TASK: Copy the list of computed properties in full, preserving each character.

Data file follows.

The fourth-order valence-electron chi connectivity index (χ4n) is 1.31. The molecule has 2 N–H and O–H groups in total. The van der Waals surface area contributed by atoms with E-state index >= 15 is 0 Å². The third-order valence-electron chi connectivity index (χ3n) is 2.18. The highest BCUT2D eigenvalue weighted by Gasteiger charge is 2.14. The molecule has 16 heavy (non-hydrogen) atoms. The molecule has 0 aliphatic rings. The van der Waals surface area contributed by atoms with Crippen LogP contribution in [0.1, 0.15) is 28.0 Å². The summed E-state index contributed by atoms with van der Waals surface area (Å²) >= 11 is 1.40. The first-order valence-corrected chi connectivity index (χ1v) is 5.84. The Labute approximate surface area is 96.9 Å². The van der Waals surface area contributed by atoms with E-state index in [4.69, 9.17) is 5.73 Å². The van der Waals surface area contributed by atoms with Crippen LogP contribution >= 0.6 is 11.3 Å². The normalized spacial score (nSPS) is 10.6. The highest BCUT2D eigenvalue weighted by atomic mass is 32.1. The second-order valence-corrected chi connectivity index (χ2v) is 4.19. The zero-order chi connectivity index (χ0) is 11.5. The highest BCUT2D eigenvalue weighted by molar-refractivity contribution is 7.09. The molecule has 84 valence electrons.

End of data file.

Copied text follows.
The fourth-order valence-electron chi connectivity index (χ4n) is 1.31. The molecule has 2 N–H and O–H groups in total. The van der Waals surface area contributed by atoms with E-state index >= 15 is 0 Å². The third-order valence-electron chi connectivity index (χ3n) is 2.18. The highest BCUT2D eigenvalue weighted by Gasteiger charge is 2.14. The molecule has 16 heavy (non-hydrogen) atoms. The molecule has 0 aliphatic rings. The van der Waals surface area contributed by atoms with Crippen LogP contribution in [0.1, 0.15) is 28.0 Å². The summed E-state index contributed by atoms with van der Waals surface area (Å²) >= 11 is 1.40. The first-order valence-corrected chi connectivity index (χ1v) is 5.84. The Labute approximate surface area is 96.9 Å². The van der Waals surface area contributed by atoms with E-state index in [4.69, 9.17) is 5.73 Å². The van der Waals surface area contributed by atoms with Crippen LogP contribution >= 0.6 is 11.3 Å². The normalized spacial score (nSPS) is 10.6. The highest BCUT2D eigenvalue weighted by atomic mass is 32.1. The second-order valence-corrected chi connectivity index (χ2v) is 4.19. The zero-order chi connectivity index (χ0) is 11.5. The highest BCUT2D eigenvalue weighted by molar-refractivity contribution is 7.09. The molecule has 84 valence electrons.